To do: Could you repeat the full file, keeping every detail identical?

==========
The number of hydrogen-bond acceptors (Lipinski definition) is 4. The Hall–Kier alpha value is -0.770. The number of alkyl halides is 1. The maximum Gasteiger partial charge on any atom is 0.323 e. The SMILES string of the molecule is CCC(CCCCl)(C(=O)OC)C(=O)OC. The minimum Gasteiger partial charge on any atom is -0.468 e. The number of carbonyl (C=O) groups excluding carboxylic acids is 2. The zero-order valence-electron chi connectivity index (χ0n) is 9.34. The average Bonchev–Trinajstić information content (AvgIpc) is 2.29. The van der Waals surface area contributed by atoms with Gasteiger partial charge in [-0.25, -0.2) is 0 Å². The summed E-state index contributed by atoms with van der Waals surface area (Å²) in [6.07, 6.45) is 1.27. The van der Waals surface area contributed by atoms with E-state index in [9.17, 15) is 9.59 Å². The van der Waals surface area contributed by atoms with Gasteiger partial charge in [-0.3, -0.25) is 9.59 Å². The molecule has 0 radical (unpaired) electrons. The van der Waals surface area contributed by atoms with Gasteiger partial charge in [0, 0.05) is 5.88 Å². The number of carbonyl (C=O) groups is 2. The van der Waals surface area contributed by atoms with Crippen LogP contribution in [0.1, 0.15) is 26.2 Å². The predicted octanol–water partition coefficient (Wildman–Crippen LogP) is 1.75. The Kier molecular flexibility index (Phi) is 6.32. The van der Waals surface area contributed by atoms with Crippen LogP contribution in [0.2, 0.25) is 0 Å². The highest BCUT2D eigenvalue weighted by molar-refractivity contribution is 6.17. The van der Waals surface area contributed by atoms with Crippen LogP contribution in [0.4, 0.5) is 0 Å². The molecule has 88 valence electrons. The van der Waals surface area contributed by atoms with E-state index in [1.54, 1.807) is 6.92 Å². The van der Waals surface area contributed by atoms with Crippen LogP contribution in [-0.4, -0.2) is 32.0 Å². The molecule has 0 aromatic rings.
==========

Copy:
The number of hydrogen-bond acceptors (Lipinski definition) is 4. The Hall–Kier alpha value is -0.770. The number of alkyl halides is 1. The maximum Gasteiger partial charge on any atom is 0.323 e. The SMILES string of the molecule is CCC(CCCCl)(C(=O)OC)C(=O)OC. The minimum Gasteiger partial charge on any atom is -0.468 e. The number of carbonyl (C=O) groups excluding carboxylic acids is 2. The zero-order valence-electron chi connectivity index (χ0n) is 9.34. The average Bonchev–Trinajstić information content (AvgIpc) is 2.29. The van der Waals surface area contributed by atoms with Gasteiger partial charge in [-0.25, -0.2) is 0 Å². The summed E-state index contributed by atoms with van der Waals surface area (Å²) in [6.07, 6.45) is 1.27. The van der Waals surface area contributed by atoms with E-state index in [9.17, 15) is 9.59 Å². The van der Waals surface area contributed by atoms with Gasteiger partial charge in [-0.3, -0.25) is 9.59 Å². The molecule has 0 radical (unpaired) electrons. The van der Waals surface area contributed by atoms with Gasteiger partial charge in [0, 0.05) is 5.88 Å². The number of carbonyl (C=O) groups is 2. The van der Waals surface area contributed by atoms with Crippen LogP contribution in [0.1, 0.15) is 26.2 Å². The predicted octanol–water partition coefficient (Wildman–Crippen LogP) is 1.75. The Kier molecular flexibility index (Phi) is 6.32. The van der Waals surface area contributed by atoms with Crippen LogP contribution in [0.2, 0.25) is 0 Å². The highest BCUT2D eigenvalue weighted by molar-refractivity contribution is 6.17. The van der Waals surface area contributed by atoms with Crippen LogP contribution in [0.4, 0.5) is 0 Å². The molecule has 88 valence electrons. The van der Waals surface area contributed by atoms with E-state index in [1.54, 1.807) is 6.92 Å². The van der Waals surface area contributed by atoms with Crippen LogP contribution in [-0.4, -0.2) is 32.0 Å². The molecule has 0 aromatic rings.